Chief Justice D.Y. Chandrachud A Blessing for The Upcoming and Junior Lawyers

On this November 19, Saturday, Chief Justice of India D.Y. Chandrachud stated that senior attorneys should pay their subordinates adequate remuneration and avoid treating them like “slave laborers.”

“We have treated the young people in our profession like slaves for far too long. As a result of the way we were raised, he said, this is the “ancient ragging philosophy” at Delhi University.

“Those were extremely different times. However, a lot of lawyers who had the potential to succeed also failed to do so because they lacked the necessary finances.

In addition, he said that the legal industry is a “old boys’ club” where only a select few people inside a network are granted possibilities.

It’s a club for old boys. It is not based on merit. Are juniors given a respectable wage? All of this needs to change, and it’s our responsibility as seniors, he added.

At a gathering held by the Bar Council of India, the CJI was speaking to the audience.

To illustrate how this field is seen in terms of financial security, he also related a discussion he had with a friend while a student at Delhi University’s Faculty of Law.

His buddy had said, “Why don’t you obtain a gas agency or a retail oil dealership so that you would have the means to maintain yourself,” after he had stated that he would make a living by practicing law.

“This thought has never left me, because in so many ways, it reflects the truth about our profession,” the CJI said.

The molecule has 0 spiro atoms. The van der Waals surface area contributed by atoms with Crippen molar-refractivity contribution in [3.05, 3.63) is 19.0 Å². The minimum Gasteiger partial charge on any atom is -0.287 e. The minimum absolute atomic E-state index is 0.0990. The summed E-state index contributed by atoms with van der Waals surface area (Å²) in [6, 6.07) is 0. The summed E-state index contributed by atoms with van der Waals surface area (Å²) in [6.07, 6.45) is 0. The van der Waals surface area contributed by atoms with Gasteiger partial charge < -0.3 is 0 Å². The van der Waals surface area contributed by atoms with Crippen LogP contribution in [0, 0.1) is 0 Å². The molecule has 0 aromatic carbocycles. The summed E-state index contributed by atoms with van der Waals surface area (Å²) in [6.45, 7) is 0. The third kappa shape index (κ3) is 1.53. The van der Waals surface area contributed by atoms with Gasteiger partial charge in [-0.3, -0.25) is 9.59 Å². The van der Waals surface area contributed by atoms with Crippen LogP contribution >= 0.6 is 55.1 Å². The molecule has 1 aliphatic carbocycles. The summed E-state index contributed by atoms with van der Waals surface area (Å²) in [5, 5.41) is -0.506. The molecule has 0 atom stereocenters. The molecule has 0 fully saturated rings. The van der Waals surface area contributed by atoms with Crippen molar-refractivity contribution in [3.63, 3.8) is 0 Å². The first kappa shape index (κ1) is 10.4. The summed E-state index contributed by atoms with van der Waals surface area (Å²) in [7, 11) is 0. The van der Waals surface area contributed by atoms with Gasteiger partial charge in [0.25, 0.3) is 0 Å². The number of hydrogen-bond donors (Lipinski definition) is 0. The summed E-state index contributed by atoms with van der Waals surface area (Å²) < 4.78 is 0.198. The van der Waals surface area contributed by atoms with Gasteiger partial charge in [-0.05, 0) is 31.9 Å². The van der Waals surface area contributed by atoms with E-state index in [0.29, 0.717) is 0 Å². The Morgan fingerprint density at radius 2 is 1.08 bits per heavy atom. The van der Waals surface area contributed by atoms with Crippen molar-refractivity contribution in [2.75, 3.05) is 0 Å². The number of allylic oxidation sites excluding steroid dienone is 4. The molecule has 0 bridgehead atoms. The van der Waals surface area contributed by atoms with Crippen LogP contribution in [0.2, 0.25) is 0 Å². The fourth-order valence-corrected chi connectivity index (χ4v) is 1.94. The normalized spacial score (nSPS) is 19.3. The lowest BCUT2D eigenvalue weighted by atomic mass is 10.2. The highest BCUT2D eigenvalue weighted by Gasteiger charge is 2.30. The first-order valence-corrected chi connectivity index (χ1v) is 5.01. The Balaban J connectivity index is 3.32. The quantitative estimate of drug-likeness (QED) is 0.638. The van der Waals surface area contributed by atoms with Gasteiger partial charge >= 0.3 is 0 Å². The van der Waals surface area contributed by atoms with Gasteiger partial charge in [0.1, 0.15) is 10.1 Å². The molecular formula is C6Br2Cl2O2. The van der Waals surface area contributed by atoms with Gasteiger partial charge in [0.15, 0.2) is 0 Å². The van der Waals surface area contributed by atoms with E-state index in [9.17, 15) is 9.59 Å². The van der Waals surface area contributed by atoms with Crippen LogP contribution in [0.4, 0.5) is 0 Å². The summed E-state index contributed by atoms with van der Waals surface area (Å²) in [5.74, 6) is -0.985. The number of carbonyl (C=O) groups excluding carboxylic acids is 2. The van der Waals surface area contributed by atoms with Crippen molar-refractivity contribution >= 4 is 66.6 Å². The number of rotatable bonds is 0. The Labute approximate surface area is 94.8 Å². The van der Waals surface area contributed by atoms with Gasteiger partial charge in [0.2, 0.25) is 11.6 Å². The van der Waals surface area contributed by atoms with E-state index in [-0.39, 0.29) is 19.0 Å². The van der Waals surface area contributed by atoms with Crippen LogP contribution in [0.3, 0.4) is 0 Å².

He highlighted the stark disparity in the profession and said, “While you have top-notch lawyers in the Supreme Court who would have seven or eight video-conferencing screens open so they could move from court to court with a flick of the mouse, yet you have lawyers, who had to virtually live from hand to mouth during the pandemic, when the courts were shut and the registrar’s court was not functioning.”

“The president [of the Supreme Court Bar Association] told us that [the registrar’s court] is what sustained the lives and livelihoods of the juniors because they would get somewhere between Rs 800 to Rs 1,000 to appear. This would enable them to sustain a family, “he added.

The registrar’s court, he said, deals with “very small procedural issues, like substitution of legal heirs, placing a matter before the chamber court “and “all the small things for which juniors run to that court”.

Nearly a week ago, media had asked former Chief Justice of India, Uday Umesh Lalit, for “advice to young lawyers who are overworked and underpaid”.

Acknowledging that it was a common grievance among young lawyers, he had asked them to “have patience, confidence, and belief in themselves” and they will be able to “turn the tide”.

The issue of paying junior advocates fairly also came up before a constitution bench hearing a batch of petitions challenging the validity of the All-India Bar Examination in September.

The Delhi high court had also appealed to senior lawyers to pay a “dignified stipend” to their juniors so that it is enough for them to overcome financial stress.